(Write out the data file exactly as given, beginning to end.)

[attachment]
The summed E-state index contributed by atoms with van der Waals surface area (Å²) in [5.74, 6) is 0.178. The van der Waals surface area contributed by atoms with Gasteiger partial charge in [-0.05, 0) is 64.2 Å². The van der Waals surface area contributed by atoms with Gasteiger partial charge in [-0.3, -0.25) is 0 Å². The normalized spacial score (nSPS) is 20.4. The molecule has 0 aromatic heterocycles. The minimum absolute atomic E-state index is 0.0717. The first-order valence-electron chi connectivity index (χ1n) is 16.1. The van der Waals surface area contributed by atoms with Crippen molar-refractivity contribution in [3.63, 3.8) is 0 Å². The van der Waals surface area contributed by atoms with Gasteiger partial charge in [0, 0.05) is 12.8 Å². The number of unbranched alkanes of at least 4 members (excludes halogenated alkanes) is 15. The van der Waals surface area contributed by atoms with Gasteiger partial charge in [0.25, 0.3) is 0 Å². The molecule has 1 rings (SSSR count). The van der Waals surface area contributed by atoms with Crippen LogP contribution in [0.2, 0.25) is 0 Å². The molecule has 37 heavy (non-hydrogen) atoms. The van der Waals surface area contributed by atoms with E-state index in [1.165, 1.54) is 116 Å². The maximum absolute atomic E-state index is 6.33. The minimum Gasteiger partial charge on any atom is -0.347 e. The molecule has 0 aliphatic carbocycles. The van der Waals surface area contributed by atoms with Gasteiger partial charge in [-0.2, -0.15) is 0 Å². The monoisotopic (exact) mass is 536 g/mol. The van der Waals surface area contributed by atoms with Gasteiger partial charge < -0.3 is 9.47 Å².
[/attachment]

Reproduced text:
The summed E-state index contributed by atoms with van der Waals surface area (Å²) in [5.74, 6) is 0.178. The van der Waals surface area contributed by atoms with Gasteiger partial charge in [-0.05, 0) is 64.2 Å². The van der Waals surface area contributed by atoms with Gasteiger partial charge in [-0.3, -0.25) is 0 Å². The normalized spacial score (nSPS) is 20.4. The molecule has 0 aromatic heterocycles. The minimum absolute atomic E-state index is 0.0717. The first-order valence-electron chi connectivity index (χ1n) is 16.1. The van der Waals surface area contributed by atoms with Crippen molar-refractivity contribution in [3.63, 3.8) is 0 Å². The van der Waals surface area contributed by atoms with Gasteiger partial charge in [0, 0.05) is 12.8 Å². The number of unbranched alkanes of at least 4 members (excludes halogenated alkanes) is 15. The van der Waals surface area contributed by atoms with Gasteiger partial charge in [0.25, 0.3) is 0 Å². The molecule has 1 rings (SSSR count). The van der Waals surface area contributed by atoms with Crippen LogP contribution in [0.2, 0.25) is 0 Å². The molecule has 37 heavy (non-hydrogen) atoms. The van der Waals surface area contributed by atoms with E-state index in [1.165, 1.54) is 116 Å². The maximum absolute atomic E-state index is 6.33. The minimum Gasteiger partial charge on any atom is -0.347 e. The molecule has 0 aliphatic carbocycles. The van der Waals surface area contributed by atoms with Gasteiger partial charge in [-0.2, -0.15) is 0 Å². The monoisotopic (exact) mass is 536 g/mol. The van der Waals surface area contributed by atoms with Gasteiger partial charge < -0.3 is 9.47 Å².